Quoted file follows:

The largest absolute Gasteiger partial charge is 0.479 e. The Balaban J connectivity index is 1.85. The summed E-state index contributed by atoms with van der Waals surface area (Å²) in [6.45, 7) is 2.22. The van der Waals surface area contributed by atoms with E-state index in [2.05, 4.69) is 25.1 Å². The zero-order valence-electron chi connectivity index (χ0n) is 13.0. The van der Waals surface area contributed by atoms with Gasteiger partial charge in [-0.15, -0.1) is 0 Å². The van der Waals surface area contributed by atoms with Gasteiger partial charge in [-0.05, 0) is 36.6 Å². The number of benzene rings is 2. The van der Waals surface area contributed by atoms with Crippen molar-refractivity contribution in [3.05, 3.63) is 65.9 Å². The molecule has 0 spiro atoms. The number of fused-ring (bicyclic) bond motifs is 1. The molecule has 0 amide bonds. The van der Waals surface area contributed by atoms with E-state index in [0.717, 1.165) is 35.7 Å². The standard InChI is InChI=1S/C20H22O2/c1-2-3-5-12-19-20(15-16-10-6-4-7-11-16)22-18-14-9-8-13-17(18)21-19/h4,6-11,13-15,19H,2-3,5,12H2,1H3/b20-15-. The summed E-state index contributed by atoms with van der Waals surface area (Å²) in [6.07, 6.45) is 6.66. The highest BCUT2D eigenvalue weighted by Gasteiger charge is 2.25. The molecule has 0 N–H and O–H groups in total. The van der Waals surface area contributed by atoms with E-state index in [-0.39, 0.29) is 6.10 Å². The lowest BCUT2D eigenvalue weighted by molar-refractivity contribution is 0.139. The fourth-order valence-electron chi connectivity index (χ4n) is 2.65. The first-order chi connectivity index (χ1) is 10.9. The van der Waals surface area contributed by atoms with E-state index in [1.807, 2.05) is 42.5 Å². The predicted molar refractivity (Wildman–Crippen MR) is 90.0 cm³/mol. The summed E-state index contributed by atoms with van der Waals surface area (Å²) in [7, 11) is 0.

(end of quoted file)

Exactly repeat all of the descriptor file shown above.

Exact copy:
The largest absolute Gasteiger partial charge is 0.479 e. The Balaban J connectivity index is 1.85. The summed E-state index contributed by atoms with van der Waals surface area (Å²) in [6.45, 7) is 2.22. The van der Waals surface area contributed by atoms with E-state index in [2.05, 4.69) is 25.1 Å². The zero-order valence-electron chi connectivity index (χ0n) is 13.0. The van der Waals surface area contributed by atoms with Gasteiger partial charge in [-0.15, -0.1) is 0 Å². The van der Waals surface area contributed by atoms with Gasteiger partial charge in [-0.05, 0) is 36.6 Å². The number of benzene rings is 2. The van der Waals surface area contributed by atoms with Crippen molar-refractivity contribution in [3.05, 3.63) is 65.9 Å². The molecule has 0 spiro atoms. The number of fused-ring (bicyclic) bond motifs is 1. The molecule has 0 amide bonds. The van der Waals surface area contributed by atoms with E-state index in [0.717, 1.165) is 35.7 Å². The standard InChI is InChI=1S/C20H22O2/c1-2-3-5-12-19-20(15-16-10-6-4-7-11-16)22-18-14-9-8-13-17(18)21-19/h4,6-11,13-15,19H,2-3,5,12H2,1H3/b20-15-. The summed E-state index contributed by atoms with van der Waals surface area (Å²) in [6.07, 6.45) is 6.66. The highest BCUT2D eigenvalue weighted by Gasteiger charge is 2.25. The molecule has 0 N–H and O–H groups in total. The van der Waals surface area contributed by atoms with E-state index in [-0.39, 0.29) is 6.10 Å². The lowest BCUT2D eigenvalue weighted by molar-refractivity contribution is 0.139. The fourth-order valence-electron chi connectivity index (χ4n) is 2.65. The first-order chi connectivity index (χ1) is 10.9. The van der Waals surface area contributed by atoms with E-state index in [1.807, 2.05) is 42.5 Å². The predicted molar refractivity (Wildman–Crippen MR) is 90.0 cm³/mol. The summed E-state index contributed by atoms with van der Waals surface area (Å²) in [7, 11) is 0.